Ray Dalio: The Growing Threats of 'Deglobalization' and Autocracy

(Devex) - The world faces a number of challenges due to changing political and economic circumstances that threaten to lead to conflict and autocracy, attendees at the Devex World conference heard earlier this month.

Billionaire financier and philanthropist Ray Dalio spoke to Devex Editor-in-Chief Raj Kumar for the event and outlined conclusions from his recent book “Principles for Dealing With the Changing World Order: Why Nations Succeed and Fail.” The book examines patterns in wealth and power over the past 500 years.

History has gone through a series of cycles that often lead to periods of instability, such as the current one, Dalio said, and these cycles can end in a battle for control of the world order.

He identified three major factors that have brought about dangerous conditions again and again in the past: the creation of an enormous amount of debt; growing conflict between entrenched groups as a result of heightened inequality; and the rise of a great power — in today’s case, China — that challenges the existing world order. All of these conditions exist at present, Dalio said.

Here are some takeaways from the conversation:

On the connections among inequality, populism, and conflict

A rise in populism has been seen many times over the past 500 years, including the previous upswing about a century ago and another one now, according to Dalio. He said this tends to occur when parts of the population feel disenfranchised as inequality increases. Traditionally, he added, these disenfranchised groups — whether their politics lean left or right — seek a leader who will fight for them.

“If you look back in the 1930s, four major democracies chose autocracies because there was internal conflict. Germany, Italy, Spain, and Japan were all democracies. And they chose autocracies,” he said.

Populism is part of a cycle leading to a war that ushers in a new world order dominated by a new power, he said.

On whether the US is headed for civil war

Dalio focused on particular risks within the partisan environment of the United States and warned that while military conflict is unlikely, some level of civil conflict is likely to occur.

“There's something like a 40% probability that you will have … irreconcilable differences by the system, leading to a type of civil war — meaning that law and democracy, and our system as we know it, doesn't rule things,” he said.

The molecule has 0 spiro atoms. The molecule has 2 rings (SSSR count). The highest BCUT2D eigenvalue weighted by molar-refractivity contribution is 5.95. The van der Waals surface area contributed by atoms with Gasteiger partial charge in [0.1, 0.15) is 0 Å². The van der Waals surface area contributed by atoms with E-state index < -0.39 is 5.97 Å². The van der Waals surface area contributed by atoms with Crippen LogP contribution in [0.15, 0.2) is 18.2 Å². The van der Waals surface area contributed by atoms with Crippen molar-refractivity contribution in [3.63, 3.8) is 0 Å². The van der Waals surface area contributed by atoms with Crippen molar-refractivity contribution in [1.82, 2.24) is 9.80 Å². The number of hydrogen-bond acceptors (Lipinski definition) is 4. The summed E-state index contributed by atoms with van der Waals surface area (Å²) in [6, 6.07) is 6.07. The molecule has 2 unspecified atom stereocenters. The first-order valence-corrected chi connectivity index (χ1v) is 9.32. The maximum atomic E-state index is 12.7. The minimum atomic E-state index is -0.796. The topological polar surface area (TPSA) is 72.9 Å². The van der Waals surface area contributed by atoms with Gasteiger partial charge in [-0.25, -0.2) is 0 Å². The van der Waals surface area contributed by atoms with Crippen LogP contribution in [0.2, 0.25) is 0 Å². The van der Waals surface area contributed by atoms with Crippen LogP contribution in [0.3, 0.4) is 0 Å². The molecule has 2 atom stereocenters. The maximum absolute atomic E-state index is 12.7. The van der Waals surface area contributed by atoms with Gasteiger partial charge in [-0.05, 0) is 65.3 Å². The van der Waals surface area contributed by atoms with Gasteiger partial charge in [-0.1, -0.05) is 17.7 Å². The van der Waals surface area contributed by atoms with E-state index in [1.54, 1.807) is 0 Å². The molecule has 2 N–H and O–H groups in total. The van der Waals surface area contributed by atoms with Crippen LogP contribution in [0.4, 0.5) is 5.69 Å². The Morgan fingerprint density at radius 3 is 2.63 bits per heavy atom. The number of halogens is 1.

That could result in a situation where “neither political party accepts losing” and where state and local governments decide that they will no longer follow the decisions of the federal government — which could “fragment the country.”

On the probability of international conflict

Dalio warned that the world is “right at the brink” and “dangerously close” to international conflict in areas such as trade, technology, geopolitics, and economics. Again, he estimated a 40% chance that global turmoil could occur, based on indicators from previous episodes in history.

To avoid that, the different sides of both international and domestic conflicts need “a strong middle” to bring people together.

“If the parties involved really understand these patterns, and understand the cost of … war, then perhaps we can avoid them,” he said. “I'm just trying to make people aware of the story that's repeated over and over again. And [it] looks like where we are is … almost a brink of a very bad situation.”

On ‘deglobalization’

Amid the current political and economic environment, countries are worried about international security concerns, according to Dalio.

He said this threatens to lead to a process — what Kumar noted is often referred to as “deglobalization” — that is harmful to nations in the global south, potentially hindering their ability to strengthen their economies.

On the shortcomings of philanthropy

Dalio also spoke about the role of his own philanthropy and the importance of giving as a tool to improve the world. But he said that current levels of philanthropy are insufficient.

“There's … inadequate infrastructure. My generation has given the next generation a lot of debt, a broken down education system, and a broken down infrastructure,” he said. “So that's going to require a lot. So my general reaction is, philanthropy is woefully inadequate.”

July 28, 2022

David Ainsworth is business editor at Devex, covering funding trends, procurement issues, and fundraising strategies. He was previously editor at Civil Society News, a U.K. publication specializing in nonprofits, and he has worked for a number of U.K.-based charities. He is located in London.


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